Origins of Color: Natural Dyes & Inks

Note: The content of the images in this post are here with permission from Karen Gorst, who taught the workshop I attended, Origins of Color. Karen is a world class calligrapher and manuscript illuminator whose work and contact information is available on her website, www.gorststudio.com. Photographs were taken by me, and are the property of Ash & Elm Press.

This past weekend I attended the class Origins of Color at the New York Center for Book Arts. I’ve taken a lot of classes there, from bookbinding, to box making, letterpress, and more. The Center has excellent teachers, and you learn so much in such a small amount of time. If you live near or can travel to NYC, I highly suggest taking a class or two if you’re serious about learning anything about the book arts.

Origins of Color explored how natural colors are taken from semi-precious stones, earth, plants, and even insects. We learned how to extract the colors naturally, how and why we’re able to get certain colors, and what needs to be added to turn them into ink and paint. Since I’m not, and have never been, exceptionally skilled at drawing or painting, this was completely new territory for me. But the book artist and medievalist in me was ECSTATIC that this class was being offered, and that I was able to go!

Bunch of 80 Purple Irises
Irises! Just one of many materials used to get natural color in the class. Guess what color they’re famous for? Hint: it’s not purple! The answer’s on the Ash & Elm Instagram and Facebook if you’re curious!

World-class calligrapher and manuscript illuminator Karen Gorst taught the class. Luckily, I didn’t look her up until after the class ended, because she’s way famous. She’s taught medieval illumination at the Cloisters, and has had work commissioned by the MET, MoMA, and Morgan Library & Museum (among others). She’s considered one of the top 100 most influential calligraphers of the 20th century. Karen is also credited with reviving certain medieval ink and paint recipes previously lost to us, and I’m sure she’ll bring back a few more in the future.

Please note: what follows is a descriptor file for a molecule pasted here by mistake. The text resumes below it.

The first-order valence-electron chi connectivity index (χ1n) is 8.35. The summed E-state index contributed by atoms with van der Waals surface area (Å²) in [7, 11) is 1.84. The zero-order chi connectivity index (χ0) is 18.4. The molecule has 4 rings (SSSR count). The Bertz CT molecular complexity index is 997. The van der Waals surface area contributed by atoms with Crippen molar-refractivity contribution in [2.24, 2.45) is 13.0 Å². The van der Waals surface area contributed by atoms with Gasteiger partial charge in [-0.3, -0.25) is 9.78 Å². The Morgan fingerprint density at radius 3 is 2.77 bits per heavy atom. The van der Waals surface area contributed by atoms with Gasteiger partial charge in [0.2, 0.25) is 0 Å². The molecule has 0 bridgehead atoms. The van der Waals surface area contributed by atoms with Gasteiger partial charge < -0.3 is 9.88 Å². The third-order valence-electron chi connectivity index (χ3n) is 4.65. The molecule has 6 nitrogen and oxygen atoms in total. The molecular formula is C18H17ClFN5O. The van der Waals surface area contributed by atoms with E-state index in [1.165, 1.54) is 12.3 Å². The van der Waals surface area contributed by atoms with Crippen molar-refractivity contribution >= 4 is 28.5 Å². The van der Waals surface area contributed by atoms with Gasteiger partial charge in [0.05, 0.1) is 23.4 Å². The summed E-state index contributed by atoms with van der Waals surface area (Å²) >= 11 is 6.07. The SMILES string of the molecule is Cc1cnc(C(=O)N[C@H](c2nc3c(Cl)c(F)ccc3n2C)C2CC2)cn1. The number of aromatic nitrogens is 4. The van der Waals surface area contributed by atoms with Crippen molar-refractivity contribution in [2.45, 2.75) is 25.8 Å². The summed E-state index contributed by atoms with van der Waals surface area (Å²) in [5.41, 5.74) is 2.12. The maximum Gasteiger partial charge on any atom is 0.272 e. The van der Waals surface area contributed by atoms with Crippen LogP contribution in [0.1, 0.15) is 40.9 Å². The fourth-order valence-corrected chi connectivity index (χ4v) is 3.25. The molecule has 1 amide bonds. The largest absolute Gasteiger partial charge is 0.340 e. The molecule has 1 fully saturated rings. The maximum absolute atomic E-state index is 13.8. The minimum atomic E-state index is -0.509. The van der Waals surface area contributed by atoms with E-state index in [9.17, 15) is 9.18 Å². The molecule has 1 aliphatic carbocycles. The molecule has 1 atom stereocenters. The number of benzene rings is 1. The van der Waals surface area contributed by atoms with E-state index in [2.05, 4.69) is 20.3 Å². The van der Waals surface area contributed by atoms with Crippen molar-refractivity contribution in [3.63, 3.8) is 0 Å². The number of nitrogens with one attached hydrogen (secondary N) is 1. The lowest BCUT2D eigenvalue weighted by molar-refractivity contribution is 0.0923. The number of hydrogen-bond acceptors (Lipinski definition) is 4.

Guys, this is why I don’t look up who my teacher is before a Center for Book Arts class. If I had known all this about Karen, I would have been a lot more timid about asking questions when I didn’t understand something. Which happened a lot.

I can’t stress enough how little I knew about pigment, dyes, and paints, people. Luckily, Karen is an excellent teacher, open to questions, and makes a real effort to include as much information as possible according to her student’s individual interests.

I learned so much in this class, there’s way too much to fit into one blog post. I’m going to break down all this awesome info into different posts, so everything gets the attention it deserves. There’s just so much to talk about; everything’s made differently and has different properties. For now, I’ll give you a general overview of what we made during the weekend class.

Natural pigment samples organized by origin: stone, earth, alchemical, vegetation, and animal
Samples Karen brought in to display the sources and colors of different pigments, categorized by origin type. The content of this image is property of Karen Gorst of Gorst Studios.

Colors

We made a lot of colors over the weekend. Karen supplied some color sources for us to work on, and myself and the other students brought in some materials suggested by the workshop syllabus. We made pigments from semi-precious stones, insects, eggs, sand, plants, and spices. From these ingredients, we made different shades of green, blue, brown, tan, red, pink, gray, yellow, orange, black, purple, and white. Then, we made paints and inks with different finishes such as oil paint, watercolor, tempera, glaire, acrylic, shellac, and natural glues (such as bone glue and knox gelatin).

Yeah, I know. All that in TWO DAYS!

Here’s a sneak peak at my final color chart. You’ll notice a few peculiarities, such as the insane color difference between the two hibiscus samples- one’s bright pink, the other a storm gray. Or the difference in color between the cosmos samples that both have chalk added- but one chalk is from Italy and the other France. Why did this crazy stuff happen? This is all stuff I’ll have future posts about- the answers are fascinating!

Sample color chart
I’ve edited this so the colors are as close to the physical colors on my chart as possible. They really are this vibrant! Also, ignore the fact that I apparently didn’t remember how to spell ‘hibiscus’. Shame, shame.

Let me know in the comments if you would like me to talk about anything in particular first, such as where we got certain colors, how we made the paints, why there are weird color changes, or the history of some of these methods/pigments. And make sure you don’t miss these future posts by following Ash & Elm on Instagram, Facebook, or Twitter!

Live long and color!

 

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